13 April 2018
On March 30, 2018, the Executive Board of the International Monetary Fund (IMF) discussed a staff paper entitled Considerations on the Role of the SDR. The paper explores whether a broader role of the SDR could contribute to the smooth functioning and stability of the international monetary system (IMS). It provides an updated assessment of the IMS, highlighting its considerable resilience but also some weaknesses—a weak external adjustment mechanism, gaps in international liquidity provision, and large-scale reserve accumulation— and explores whether the SDR could play a broader role in mitigating these weaknesses.
Conceptually, there are three distinct forms of the SDR :
official SDRs, the reserve asset administered by the IMF (O-SDR)
SDR-denominated financial instruments, or “market SDRs” (M-SDR)
SDR as a unit of account (U-SDR).
The O-SDR was conceived under the Bretton Woods gold exchange standard as an international reserve asset to supplement existing reserve assets. As the IMS evolved, and despite the aim of the Second Amendment of the Articles of Agreement to make the SDR “the principal reserve asset in the international monetary system,” the SDR’s role as an international reserve asset has been limited. Interest in both the U-SDR as the unit of account to price international trade or for the dissemination of statistics, and M-SDR as the denomination for financial instruments such as bank deposits, loans, or securities, has been sporadic with low overall uptake.
The staff analysis concludes that among the three conceptual forms of SDR, the O-SDR has the greatest potential to contribute to the smooth functioning of the IMS under a different legal framework that would require amendments to the Fund’s Articles of Agreement.
Executive Board Assessment
“Executive Directors welcomed the opportunity to discuss whether the SDR could play a broader role in contributing to the smooth functioning and the stability of the international monetary system (IMS).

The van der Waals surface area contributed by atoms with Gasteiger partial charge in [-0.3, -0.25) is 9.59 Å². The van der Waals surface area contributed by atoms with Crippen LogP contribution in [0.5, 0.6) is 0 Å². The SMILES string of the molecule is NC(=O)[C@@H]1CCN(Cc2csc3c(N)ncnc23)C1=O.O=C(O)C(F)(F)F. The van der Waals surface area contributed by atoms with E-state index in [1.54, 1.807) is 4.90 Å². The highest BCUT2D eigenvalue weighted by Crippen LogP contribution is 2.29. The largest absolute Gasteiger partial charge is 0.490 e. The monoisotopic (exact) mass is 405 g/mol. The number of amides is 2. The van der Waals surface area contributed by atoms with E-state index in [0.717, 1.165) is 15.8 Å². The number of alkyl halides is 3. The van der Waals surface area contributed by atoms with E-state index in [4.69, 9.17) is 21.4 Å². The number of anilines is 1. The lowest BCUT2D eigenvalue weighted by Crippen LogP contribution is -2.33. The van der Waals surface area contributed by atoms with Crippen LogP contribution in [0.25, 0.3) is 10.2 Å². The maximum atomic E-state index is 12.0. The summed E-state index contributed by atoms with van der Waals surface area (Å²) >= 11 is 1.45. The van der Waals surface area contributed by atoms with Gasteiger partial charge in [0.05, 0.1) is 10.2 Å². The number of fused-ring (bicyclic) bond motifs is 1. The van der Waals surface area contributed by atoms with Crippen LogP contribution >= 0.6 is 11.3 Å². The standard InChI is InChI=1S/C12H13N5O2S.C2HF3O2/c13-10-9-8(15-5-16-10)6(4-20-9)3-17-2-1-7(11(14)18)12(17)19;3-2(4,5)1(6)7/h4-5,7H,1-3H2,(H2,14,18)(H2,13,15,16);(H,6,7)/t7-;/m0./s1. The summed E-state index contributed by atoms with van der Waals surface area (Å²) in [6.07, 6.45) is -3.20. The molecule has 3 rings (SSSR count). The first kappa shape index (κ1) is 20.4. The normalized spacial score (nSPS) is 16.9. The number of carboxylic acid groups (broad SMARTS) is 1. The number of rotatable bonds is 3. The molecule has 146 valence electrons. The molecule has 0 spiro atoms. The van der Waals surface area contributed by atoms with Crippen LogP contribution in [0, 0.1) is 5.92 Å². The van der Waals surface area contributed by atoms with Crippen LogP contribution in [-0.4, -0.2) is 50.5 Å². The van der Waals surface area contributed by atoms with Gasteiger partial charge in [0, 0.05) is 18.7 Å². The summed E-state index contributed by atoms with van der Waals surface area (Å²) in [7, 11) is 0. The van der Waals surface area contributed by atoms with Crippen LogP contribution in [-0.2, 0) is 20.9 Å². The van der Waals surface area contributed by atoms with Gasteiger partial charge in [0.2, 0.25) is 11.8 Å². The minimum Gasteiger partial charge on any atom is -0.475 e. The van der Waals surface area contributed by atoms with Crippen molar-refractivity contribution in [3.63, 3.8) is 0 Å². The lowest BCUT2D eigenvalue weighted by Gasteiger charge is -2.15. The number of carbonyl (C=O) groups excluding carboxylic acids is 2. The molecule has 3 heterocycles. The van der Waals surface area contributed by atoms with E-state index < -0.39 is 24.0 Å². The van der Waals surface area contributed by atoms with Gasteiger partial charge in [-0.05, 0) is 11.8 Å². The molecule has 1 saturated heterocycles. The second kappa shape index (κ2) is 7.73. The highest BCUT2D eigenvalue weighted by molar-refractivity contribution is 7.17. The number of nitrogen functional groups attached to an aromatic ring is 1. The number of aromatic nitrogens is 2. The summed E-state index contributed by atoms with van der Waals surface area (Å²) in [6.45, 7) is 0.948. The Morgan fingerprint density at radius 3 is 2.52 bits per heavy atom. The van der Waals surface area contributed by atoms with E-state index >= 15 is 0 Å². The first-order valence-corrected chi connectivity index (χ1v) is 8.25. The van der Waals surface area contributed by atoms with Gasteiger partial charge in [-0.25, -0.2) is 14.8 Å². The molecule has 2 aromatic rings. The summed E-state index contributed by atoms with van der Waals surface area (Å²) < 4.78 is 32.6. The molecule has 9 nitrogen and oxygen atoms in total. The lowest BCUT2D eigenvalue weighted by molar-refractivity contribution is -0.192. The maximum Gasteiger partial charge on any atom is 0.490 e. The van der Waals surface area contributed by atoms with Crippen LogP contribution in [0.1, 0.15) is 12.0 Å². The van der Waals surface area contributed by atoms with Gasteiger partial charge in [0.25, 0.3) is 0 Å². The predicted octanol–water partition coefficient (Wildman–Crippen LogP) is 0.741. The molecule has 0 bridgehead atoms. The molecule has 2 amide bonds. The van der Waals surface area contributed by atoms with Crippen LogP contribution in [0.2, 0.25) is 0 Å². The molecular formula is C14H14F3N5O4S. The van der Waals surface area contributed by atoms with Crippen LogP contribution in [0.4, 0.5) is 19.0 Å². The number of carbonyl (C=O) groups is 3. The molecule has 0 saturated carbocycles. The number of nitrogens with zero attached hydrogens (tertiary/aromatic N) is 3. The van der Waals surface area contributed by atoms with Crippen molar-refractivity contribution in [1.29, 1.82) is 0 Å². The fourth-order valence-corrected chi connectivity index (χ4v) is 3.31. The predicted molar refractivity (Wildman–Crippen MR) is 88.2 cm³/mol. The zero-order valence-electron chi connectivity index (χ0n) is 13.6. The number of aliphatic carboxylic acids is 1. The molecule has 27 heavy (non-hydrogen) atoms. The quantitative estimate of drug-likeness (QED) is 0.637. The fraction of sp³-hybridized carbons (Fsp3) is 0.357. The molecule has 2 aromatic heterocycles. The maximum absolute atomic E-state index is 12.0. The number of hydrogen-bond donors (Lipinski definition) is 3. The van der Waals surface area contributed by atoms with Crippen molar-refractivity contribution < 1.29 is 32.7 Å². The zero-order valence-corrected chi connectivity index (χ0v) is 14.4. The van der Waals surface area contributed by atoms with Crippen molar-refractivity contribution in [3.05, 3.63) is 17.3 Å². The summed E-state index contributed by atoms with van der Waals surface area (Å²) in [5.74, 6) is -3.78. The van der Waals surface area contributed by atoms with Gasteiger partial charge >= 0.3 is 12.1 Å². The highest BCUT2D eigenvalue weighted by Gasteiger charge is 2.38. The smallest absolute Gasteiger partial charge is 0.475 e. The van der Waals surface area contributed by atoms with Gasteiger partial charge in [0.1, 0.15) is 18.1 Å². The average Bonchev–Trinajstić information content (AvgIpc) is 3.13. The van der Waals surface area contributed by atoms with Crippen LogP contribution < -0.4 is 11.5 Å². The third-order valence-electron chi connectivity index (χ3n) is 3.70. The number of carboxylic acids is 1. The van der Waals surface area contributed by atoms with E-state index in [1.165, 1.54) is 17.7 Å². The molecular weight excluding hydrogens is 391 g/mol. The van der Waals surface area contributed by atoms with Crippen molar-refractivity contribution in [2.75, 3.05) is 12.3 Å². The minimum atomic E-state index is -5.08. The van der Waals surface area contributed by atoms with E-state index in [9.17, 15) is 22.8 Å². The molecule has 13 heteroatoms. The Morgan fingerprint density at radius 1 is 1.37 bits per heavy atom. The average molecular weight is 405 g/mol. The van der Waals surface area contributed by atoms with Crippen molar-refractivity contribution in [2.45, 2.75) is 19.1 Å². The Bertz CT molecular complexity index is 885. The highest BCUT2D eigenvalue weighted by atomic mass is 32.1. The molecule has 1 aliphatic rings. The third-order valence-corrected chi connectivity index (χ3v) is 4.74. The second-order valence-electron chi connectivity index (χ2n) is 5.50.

Many Directors noted that the IMS had shown considerable resilience and strength, including during the global financial crisis (GFC), and a few noted that it had been further strengthened after the GFC. Directors noted, however, that the IMS continues to face several important challenges, mainly related to external adjustment mechanisms, gaps in official provision of international liquidity, and systemic side effects of large scale reserve accumulation. In this context,
“Directors discussed whether an expanded role of official SDRs (O SDRs) could help smooth external adjustment, augment the supply of safe global assets, and reduce incentives for precautionary reserve accumulation. In this context, while a number of Directors saw a potential for additional O SDR allocations to help foster greater IMS stability, most were not convinced that it could be effective in addressing the IMS gaps.
Many Directors noted that the 2009 SDR allocation played an important role in mitigating the impact of the GFC. Nevertheless, many
Directors expressed skepticism regarding alternative targeting mechanisms for SDR allocations, such as allocations contingent on global conditions or meeting policy criteria, noting that it would blur the distinction between conditionality based Fund lending and the role of the SDR as reserves.
“Directors welcomed a preliminary discussion of economic and technological transitions, such as a potential move toward a multipolar global economy and adoption of financial technologies, and their impact on the IMS. Most supported further analysis of how these developments could reshape the IMS in the future, noting that the role of the SDR either should not be the central question in this analysis or need not be explored at all. It was also suggested that staff should focus more on issues such as exchange rate adjustment, excess reserve accumulation, and global rebalancing.”
 Special Drawing Right (SDR)
The SDR is an international reserve asset, created by the IMF in 1969 to supplement its member countries’ official reserves. As of September 2017, 204.2 billion SDRs (equivalent to about $291 billion) had been created and allocated to members. SDRs can be exchanged for freely usable currencies. The value of the SDR is based on a basket of five major currencies—the US dollar, the euro, the Chinese renminbi (RMB), the Japanese yen, and the British pound sterling. Source
Considerations on the Role of the SDR
Articles of Agreement
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